A raging debate erupted much before the stage was finalised for Yakub Memon's hanging for his role in the 1993 Mumbai serial blasts on Thursday.
"...in rarest of the rare cases when collective conscience of the community is so shocked that it will expect the holders of the judicial power to inflict death penalty irrespective of their personal opinion as regards desirability or otherwise of retaining death penalty..." says a 2008 Supreme Court ruling reiterating precedents set in 1980, 1983 and other previous decisions on death penalty. (http://judis.nic.in/supremecourt/imgs1.aspx?filename=31069)
While a mere death penalty verdict can invoke arguments both for and against it, an actual execution, like that of Memon's, heightens the emotions of people from all kinds of backgrounds.
So some wanted captured Pakistan terrorist Ajmal Kasab and the juvenile in 2012 December gangrape to be hanged; there were reams written against the death penalty after 2001 Parliament attack convict Afzal Guru's hanging.
People will continue to argue whether Memon's hanging can bring about any change in the society on all imagined platforms --- on social media to newspaper editorials and drawing rooms to the street-side tea stalls --- it is important to analyse how many of those facing the gallows were actually executed. It is also imperative to ask where does India stand in carrying out the executions globally.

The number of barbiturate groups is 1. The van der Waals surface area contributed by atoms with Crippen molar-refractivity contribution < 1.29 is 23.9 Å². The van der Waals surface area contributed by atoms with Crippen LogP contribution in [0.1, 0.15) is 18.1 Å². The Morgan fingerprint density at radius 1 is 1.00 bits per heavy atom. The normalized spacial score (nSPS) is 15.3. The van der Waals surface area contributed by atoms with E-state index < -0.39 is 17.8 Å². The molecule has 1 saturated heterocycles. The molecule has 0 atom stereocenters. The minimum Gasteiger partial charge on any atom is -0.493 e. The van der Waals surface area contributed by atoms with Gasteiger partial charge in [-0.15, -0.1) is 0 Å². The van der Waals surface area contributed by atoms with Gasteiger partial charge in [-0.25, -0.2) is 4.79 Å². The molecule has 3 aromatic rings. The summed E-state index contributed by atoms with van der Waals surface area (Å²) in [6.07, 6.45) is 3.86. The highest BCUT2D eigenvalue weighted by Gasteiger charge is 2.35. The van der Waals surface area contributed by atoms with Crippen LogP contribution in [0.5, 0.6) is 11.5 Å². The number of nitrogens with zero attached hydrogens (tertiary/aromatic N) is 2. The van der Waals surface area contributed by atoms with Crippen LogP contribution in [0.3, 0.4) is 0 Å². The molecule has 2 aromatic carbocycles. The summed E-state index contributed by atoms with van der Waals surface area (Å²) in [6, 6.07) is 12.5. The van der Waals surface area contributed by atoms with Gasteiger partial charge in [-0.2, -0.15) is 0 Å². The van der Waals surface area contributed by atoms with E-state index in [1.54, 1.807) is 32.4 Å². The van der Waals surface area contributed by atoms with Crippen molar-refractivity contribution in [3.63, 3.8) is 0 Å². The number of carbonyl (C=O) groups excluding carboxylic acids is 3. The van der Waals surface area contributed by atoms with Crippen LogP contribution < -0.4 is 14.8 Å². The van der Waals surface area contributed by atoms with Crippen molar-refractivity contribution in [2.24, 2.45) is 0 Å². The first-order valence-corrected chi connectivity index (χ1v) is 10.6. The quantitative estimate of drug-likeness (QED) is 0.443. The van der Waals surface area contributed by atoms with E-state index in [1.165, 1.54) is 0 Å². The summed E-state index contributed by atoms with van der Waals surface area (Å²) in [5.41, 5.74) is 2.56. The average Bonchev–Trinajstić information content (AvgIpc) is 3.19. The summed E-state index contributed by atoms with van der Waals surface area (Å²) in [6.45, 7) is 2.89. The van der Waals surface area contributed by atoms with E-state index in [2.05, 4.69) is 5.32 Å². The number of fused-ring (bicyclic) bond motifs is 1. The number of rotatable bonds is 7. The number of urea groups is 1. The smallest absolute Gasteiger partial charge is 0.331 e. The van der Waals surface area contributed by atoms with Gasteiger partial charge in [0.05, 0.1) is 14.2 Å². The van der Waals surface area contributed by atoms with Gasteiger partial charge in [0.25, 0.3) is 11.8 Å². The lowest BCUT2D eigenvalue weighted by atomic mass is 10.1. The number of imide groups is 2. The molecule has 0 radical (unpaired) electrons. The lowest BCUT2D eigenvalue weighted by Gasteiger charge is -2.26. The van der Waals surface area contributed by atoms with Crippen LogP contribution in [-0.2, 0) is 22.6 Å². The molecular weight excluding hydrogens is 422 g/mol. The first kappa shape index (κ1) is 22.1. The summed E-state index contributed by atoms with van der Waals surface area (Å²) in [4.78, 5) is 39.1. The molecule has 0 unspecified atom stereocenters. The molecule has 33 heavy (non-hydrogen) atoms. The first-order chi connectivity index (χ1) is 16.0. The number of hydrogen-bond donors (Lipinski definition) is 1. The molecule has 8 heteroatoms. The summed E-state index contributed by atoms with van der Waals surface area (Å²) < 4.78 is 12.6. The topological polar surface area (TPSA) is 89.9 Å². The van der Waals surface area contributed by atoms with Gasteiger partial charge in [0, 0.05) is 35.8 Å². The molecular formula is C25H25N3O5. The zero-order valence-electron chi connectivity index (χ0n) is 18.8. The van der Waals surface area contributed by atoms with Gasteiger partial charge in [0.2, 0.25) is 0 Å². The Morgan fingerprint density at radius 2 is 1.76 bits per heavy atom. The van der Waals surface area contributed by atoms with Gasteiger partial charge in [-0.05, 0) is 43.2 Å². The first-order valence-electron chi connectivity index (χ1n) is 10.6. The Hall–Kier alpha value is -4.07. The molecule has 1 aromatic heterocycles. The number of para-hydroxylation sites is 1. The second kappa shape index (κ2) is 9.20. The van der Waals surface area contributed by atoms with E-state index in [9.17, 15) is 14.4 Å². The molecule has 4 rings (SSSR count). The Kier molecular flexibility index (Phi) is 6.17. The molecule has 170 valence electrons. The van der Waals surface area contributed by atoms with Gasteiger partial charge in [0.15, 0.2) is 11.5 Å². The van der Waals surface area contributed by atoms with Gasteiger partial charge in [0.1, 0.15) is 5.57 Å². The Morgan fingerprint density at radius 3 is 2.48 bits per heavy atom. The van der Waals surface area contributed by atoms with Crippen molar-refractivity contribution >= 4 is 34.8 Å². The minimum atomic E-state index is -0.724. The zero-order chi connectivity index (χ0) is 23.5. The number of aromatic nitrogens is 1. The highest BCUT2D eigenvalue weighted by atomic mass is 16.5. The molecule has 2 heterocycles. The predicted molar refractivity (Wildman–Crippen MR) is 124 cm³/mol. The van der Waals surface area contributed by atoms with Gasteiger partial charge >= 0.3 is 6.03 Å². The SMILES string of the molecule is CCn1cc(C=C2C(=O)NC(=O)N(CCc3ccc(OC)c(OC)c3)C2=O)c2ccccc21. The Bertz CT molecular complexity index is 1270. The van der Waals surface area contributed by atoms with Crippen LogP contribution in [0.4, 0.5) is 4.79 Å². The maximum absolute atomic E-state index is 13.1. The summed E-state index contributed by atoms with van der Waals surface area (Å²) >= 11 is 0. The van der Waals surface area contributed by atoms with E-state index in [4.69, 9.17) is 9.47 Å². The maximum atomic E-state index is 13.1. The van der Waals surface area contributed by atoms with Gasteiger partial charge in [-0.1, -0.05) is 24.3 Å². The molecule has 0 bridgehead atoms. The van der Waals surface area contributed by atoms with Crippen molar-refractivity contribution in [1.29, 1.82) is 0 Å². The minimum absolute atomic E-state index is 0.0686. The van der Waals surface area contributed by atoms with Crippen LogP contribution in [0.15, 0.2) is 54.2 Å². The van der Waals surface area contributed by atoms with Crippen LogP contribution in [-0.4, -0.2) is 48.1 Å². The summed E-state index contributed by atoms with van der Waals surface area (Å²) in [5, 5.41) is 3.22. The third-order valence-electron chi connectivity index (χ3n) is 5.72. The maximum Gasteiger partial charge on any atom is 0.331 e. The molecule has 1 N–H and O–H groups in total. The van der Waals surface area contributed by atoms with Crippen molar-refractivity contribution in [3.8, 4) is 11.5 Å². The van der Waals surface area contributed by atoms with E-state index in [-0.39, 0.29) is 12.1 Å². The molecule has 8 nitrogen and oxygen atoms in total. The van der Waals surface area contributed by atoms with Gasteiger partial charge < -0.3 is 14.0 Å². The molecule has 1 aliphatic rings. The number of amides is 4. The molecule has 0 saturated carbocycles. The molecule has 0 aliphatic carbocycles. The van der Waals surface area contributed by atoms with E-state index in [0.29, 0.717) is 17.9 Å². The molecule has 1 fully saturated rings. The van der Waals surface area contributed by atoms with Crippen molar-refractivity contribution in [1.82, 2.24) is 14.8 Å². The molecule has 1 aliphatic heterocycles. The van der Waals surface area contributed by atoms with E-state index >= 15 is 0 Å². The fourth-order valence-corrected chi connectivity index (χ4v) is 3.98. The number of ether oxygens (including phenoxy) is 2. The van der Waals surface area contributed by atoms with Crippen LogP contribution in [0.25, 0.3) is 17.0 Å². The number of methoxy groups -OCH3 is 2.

According to the statistics provided by the National Crime Records Bureau, for every execution carried out 1,250 death sentences were commuted in India between 2004 and 2013.
In the 10-year period, a total of 1,303 capital punishment verdicts were pronounced, 3,751 previous death penalties were commuted to life imprisonment and only three were executed.
The three executions were those of Dhananjoy Chatterjee in 2004, who was convicted for the rape and murder of a teenage girl in Kolkata, Kasab for the 2008 Mumbai terror attacks and Guru for the 2001 Parliament attack.
Here is a graph showing death penalty verdicts, number of sentences commuted and total executions between 2004 and 2013.
Global state of affairs
According to a United Nations report, about 160 countries have abolished the death penalty in law or in practice and 98 of those have
abolished it altogether. But India remains one of the 58 countries which still hands out the death penalty.
Here is an interactive map from Amnesty International which shows the number of death sentences and executions from 2007-2014.
To put things in perspective, let us plot the number of 'death penalty verdicts' vs 'number actually executed' in a linear bar graph of some of the countries.
The graph shows that Indian courts may have pronounced a large number of death penalty verdicts like other countries, it executed the least number of people among nations which have retained it.
India may not have abolished death penalty entirely but as it can be seen from the data available, it has exercised enough caution before proceeding with the actual execution.